What happens when you train
both sides of your brain?
Most jobs tend to have a very singular focus, which involves only one part of your brain. Think of an accountant or an economist who deal primarily with numbers, or the artist or writer who rarely touch a calculator. Sure there are probably some aspects of either profession that require a bit of left and right brain teamwork, but for the most part, one side of your brain is doing the heavy lifting. The fourth industrial revolution has started to challenge that way of doing business, which is exactly why training both sides of your brain is becoming a necessity. We’ve mentioned, in the past, that skills needed in 2016, may not be the skills needed in the future. 2020 may be looking for:
- Complex problem solving
- Critical thinking
- People management
- Coordinating with others
- Emotional intelligence
- Judgment and decisions making
- Service orientation
- Cognitive flexibility
Let’s look solely at the first three: Complex problem solving, critical thinking, creativity. This is a prime example of combining two brain hemispheres. What sort of a job could this produce? What benefits could this combination have? Here are the top three reasons why it’s good to train both sides of your brain.
- 1. It’s in high demand: An article from com sums this concept up nicely “The 21st century is to content creators what the Industrial Revolution was to factory workers: In a world where information is superabundant, unique and creative ideas are hot-ticket advantages both personally and professionally. The article goes on to say, the demand for creative thinking is both a challenge and an opportunity. It requires us to use more than the logical left-brain skills we learned in school. We’re not the first ones to realize the trend.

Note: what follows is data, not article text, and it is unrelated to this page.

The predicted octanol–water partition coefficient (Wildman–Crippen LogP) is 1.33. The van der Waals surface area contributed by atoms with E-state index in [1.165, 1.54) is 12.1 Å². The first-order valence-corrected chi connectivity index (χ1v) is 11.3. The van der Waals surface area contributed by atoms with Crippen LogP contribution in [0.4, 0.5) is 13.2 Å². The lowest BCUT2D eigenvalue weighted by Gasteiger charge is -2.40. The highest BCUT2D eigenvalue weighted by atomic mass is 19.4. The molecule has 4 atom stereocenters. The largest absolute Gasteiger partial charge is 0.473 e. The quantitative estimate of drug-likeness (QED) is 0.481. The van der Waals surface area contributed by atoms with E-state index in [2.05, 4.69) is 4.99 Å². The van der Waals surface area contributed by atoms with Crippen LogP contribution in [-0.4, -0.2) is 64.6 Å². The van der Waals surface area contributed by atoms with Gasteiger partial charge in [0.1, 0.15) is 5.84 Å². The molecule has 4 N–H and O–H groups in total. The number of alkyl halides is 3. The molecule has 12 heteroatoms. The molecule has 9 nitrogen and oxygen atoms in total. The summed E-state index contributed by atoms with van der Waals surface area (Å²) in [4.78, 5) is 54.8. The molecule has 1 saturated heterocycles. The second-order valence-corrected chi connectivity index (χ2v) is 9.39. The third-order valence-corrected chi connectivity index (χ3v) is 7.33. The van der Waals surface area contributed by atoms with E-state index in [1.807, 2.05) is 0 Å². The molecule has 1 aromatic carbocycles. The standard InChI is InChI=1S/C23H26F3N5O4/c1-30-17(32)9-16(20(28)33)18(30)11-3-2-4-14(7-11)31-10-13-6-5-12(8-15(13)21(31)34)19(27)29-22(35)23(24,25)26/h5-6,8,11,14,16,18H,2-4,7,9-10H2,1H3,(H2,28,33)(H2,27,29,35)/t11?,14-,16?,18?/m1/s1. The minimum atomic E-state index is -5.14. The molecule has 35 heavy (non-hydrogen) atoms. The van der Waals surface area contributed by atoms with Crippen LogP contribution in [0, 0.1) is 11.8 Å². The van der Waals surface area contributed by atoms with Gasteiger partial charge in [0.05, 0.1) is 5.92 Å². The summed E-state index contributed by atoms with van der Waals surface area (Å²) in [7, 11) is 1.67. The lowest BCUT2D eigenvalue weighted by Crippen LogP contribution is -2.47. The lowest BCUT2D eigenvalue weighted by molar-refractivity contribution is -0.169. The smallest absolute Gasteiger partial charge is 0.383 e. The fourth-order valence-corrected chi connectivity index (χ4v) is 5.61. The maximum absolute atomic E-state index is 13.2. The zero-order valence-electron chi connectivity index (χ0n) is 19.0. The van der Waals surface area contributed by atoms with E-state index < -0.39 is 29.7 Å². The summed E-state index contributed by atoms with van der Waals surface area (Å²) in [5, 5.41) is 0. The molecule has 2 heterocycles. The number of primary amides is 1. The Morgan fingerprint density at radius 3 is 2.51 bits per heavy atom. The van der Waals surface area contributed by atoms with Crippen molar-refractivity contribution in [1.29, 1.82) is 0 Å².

- Breaks up the monotony of your day: No one likes monotony in their schedule – that’s when work becomes a grind. Having a position that utilizes both sides of your brain keeps you on your toes. You can spend half of your time business-minded, and the other half of your time expressing yourself creatively, which is relatively uncommon, traditionally.
- Opens up more job opportunities: If a skill is in high demand, the job creation will follow. Let’s look at one role in particular— data journalism. Content market has been a huge part of marketing plans for years, but now with the evolution of data, mixing numbers into writing has been increasingly important. Whenever you see an infographic with percentages, or a top 10 list with a strong methodology, you can assume a data journalist put that together. The practice isn’t cut out for just any writer, the role needs a strong writer with a creative mindset, but also an analytic person that likes to work in excel and get dirty with numbers. According to Indeed, data journalists can except to make an average of $80,000 USD, where a traditional journalist is looking at a median salary of around $49,000 USD.
In what ways do you train your right brain? In what ways do you train your left brain? What are some points we missed?